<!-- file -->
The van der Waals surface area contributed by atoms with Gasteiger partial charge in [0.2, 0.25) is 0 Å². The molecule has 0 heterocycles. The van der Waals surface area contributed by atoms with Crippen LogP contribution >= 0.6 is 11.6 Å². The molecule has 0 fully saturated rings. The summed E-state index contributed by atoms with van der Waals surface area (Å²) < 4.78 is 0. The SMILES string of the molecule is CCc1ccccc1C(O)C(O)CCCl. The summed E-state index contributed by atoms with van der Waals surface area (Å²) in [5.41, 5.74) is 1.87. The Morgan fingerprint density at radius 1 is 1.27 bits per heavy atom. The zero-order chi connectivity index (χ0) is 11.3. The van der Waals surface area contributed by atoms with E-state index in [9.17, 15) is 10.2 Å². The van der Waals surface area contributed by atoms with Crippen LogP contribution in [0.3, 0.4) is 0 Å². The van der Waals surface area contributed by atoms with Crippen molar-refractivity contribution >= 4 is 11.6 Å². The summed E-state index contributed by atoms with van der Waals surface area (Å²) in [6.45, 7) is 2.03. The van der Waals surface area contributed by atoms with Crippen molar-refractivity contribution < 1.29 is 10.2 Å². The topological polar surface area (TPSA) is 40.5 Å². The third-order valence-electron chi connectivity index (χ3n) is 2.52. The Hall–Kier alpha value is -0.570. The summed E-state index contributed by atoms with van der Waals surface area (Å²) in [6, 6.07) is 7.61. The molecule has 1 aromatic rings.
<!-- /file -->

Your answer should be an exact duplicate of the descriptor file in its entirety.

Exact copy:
The van der Waals surface area contributed by atoms with Gasteiger partial charge in [0.2, 0.25) is 0 Å². The molecule has 0 heterocycles. The van der Waals surface area contributed by atoms with Crippen LogP contribution >= 0.6 is 11.6 Å². The molecule has 0 fully saturated rings. The summed E-state index contributed by atoms with van der Waals surface area (Å²) < 4.78 is 0. The SMILES string of the molecule is CCc1ccccc1C(O)C(O)CCCl. The summed E-state index contributed by atoms with van der Waals surface area (Å²) in [5.41, 5.74) is 1.87. The Morgan fingerprint density at radius 1 is 1.27 bits per heavy atom. The zero-order chi connectivity index (χ0) is 11.3. The van der Waals surface area contributed by atoms with E-state index in [9.17, 15) is 10.2 Å². The van der Waals surface area contributed by atoms with Crippen LogP contribution in [0.3, 0.4) is 0 Å². The van der Waals surface area contributed by atoms with Crippen molar-refractivity contribution >= 4 is 11.6 Å². The summed E-state index contributed by atoms with van der Waals surface area (Å²) in [6.45, 7) is 2.03. The van der Waals surface area contributed by atoms with Crippen molar-refractivity contribution < 1.29 is 10.2 Å². The topological polar surface area (TPSA) is 40.5 Å². The third-order valence-electron chi connectivity index (χ3n) is 2.52. The Hall–Kier alpha value is -0.570. The summed E-state index contributed by atoms with van der Waals surface area (Å²) in [6, 6.07) is 7.61. The molecule has 1 aromatic rings.